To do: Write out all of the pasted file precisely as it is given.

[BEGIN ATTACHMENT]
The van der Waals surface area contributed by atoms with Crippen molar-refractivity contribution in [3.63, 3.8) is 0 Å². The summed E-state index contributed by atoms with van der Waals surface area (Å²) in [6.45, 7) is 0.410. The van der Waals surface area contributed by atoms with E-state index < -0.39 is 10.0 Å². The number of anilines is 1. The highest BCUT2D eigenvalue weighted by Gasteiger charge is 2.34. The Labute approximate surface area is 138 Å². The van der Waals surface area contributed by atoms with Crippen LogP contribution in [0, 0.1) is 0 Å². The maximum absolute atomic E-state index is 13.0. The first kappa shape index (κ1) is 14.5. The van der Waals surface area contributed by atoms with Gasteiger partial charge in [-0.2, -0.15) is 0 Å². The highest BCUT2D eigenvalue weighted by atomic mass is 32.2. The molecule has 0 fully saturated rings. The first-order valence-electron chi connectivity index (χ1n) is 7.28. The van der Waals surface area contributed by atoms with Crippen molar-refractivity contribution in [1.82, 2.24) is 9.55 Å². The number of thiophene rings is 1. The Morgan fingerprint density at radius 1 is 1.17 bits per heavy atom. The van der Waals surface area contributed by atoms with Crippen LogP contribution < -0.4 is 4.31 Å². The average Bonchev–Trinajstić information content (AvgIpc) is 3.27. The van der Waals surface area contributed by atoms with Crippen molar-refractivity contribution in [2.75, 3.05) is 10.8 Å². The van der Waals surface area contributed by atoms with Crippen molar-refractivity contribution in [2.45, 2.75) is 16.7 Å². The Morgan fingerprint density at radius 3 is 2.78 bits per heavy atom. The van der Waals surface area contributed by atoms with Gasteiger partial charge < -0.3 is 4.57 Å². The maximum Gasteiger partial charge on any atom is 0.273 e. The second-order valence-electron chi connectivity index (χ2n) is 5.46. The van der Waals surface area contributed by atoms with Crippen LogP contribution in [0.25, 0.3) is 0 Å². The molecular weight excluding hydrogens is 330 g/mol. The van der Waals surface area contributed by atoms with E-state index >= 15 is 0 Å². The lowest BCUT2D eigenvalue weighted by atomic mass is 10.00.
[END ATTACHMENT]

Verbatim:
The van der Waals surface area contributed by atoms with Crippen molar-refractivity contribution in [3.63, 3.8) is 0 Å². The summed E-state index contributed by atoms with van der Waals surface area (Å²) in [6.45, 7) is 0.410. The van der Waals surface area contributed by atoms with E-state index < -0.39 is 10.0 Å². The number of anilines is 1. The highest BCUT2D eigenvalue weighted by Gasteiger charge is 2.34. The Labute approximate surface area is 138 Å². The van der Waals surface area contributed by atoms with Crippen LogP contribution in [0, 0.1) is 0 Å². The maximum absolute atomic E-state index is 13.0. The first kappa shape index (κ1) is 14.5. The van der Waals surface area contributed by atoms with Gasteiger partial charge in [-0.2, -0.15) is 0 Å². The highest BCUT2D eigenvalue weighted by atomic mass is 32.2. The molecule has 0 fully saturated rings. The first-order valence-electron chi connectivity index (χ1n) is 7.28. The van der Waals surface area contributed by atoms with Crippen molar-refractivity contribution in [1.82, 2.24) is 9.55 Å². The number of thiophene rings is 1. The Morgan fingerprint density at radius 1 is 1.17 bits per heavy atom. The van der Waals surface area contributed by atoms with Crippen LogP contribution < -0.4 is 4.31 Å². The average Bonchev–Trinajstić information content (AvgIpc) is 3.27. The van der Waals surface area contributed by atoms with Crippen molar-refractivity contribution in [2.75, 3.05) is 10.8 Å². The van der Waals surface area contributed by atoms with Crippen molar-refractivity contribution in [2.45, 2.75) is 16.7 Å². The Morgan fingerprint density at radius 3 is 2.78 bits per heavy atom. The van der Waals surface area contributed by atoms with Gasteiger partial charge < -0.3 is 4.57 Å². The maximum Gasteiger partial charge on any atom is 0.273 e. The second-order valence-electron chi connectivity index (χ2n) is 5.46. The van der Waals surface area contributed by atoms with Crippen LogP contribution in [0.25, 0.3) is 0 Å². The molecular weight excluding hydrogens is 330 g/mol. The van der Waals surface area contributed by atoms with E-state index >= 15 is 0 Å². The lowest BCUT2D eigenvalue weighted by atomic mass is 10.00.